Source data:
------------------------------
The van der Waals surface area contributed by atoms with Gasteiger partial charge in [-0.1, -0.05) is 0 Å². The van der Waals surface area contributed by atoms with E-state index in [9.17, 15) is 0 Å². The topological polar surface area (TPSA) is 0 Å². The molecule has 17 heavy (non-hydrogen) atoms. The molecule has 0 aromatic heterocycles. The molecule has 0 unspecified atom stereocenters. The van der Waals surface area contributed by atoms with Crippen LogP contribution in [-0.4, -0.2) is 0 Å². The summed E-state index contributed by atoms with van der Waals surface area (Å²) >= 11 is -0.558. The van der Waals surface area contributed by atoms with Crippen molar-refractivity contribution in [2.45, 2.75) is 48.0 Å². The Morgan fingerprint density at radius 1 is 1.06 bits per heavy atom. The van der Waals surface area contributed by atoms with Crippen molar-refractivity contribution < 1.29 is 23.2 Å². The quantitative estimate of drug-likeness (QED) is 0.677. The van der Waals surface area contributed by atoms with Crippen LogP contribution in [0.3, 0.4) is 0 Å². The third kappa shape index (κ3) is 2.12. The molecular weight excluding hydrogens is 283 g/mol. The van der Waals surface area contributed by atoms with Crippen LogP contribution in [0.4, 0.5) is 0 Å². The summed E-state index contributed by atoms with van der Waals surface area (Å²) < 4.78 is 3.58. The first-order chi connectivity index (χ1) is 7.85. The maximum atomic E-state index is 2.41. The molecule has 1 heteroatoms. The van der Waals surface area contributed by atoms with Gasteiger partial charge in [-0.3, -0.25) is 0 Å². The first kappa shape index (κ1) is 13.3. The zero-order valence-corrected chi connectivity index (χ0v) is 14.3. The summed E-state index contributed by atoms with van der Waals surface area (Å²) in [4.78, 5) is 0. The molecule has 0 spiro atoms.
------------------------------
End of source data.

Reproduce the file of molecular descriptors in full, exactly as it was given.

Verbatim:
The van der Waals surface area contributed by atoms with Gasteiger partial charge in [-0.1, -0.05) is 0 Å². The van der Waals surface area contributed by atoms with E-state index in [9.17, 15) is 0 Å². The topological polar surface area (TPSA) is 0 Å². The molecule has 17 heavy (non-hydrogen) atoms. The molecule has 0 aromatic heterocycles. The molecule has 0 unspecified atom stereocenters. The van der Waals surface area contributed by atoms with Crippen LogP contribution in [-0.4, -0.2) is 0 Å². The summed E-state index contributed by atoms with van der Waals surface area (Å²) >= 11 is -0.558. The van der Waals surface area contributed by atoms with Crippen molar-refractivity contribution in [2.45, 2.75) is 48.0 Å². The Morgan fingerprint density at radius 1 is 1.06 bits per heavy atom. The van der Waals surface area contributed by atoms with Crippen molar-refractivity contribution < 1.29 is 23.2 Å². The quantitative estimate of drug-likeness (QED) is 0.677. The van der Waals surface area contributed by atoms with Crippen LogP contribution in [0.3, 0.4) is 0 Å². The third kappa shape index (κ3) is 2.12. The molecular weight excluding hydrogens is 283 g/mol. The van der Waals surface area contributed by atoms with Crippen LogP contribution in [0.4, 0.5) is 0 Å². The summed E-state index contributed by atoms with van der Waals surface area (Å²) < 4.78 is 3.58. The first-order chi connectivity index (χ1) is 7.85. The maximum atomic E-state index is 2.41. The molecule has 1 heteroatoms. The van der Waals surface area contributed by atoms with Gasteiger partial charge in [-0.3, -0.25) is 0 Å². The first kappa shape index (κ1) is 13.3. The zero-order valence-corrected chi connectivity index (χ0v) is 14.3. The summed E-state index contributed by atoms with van der Waals surface area (Å²) in [4.78, 5) is 0. The molecule has 0 spiro atoms.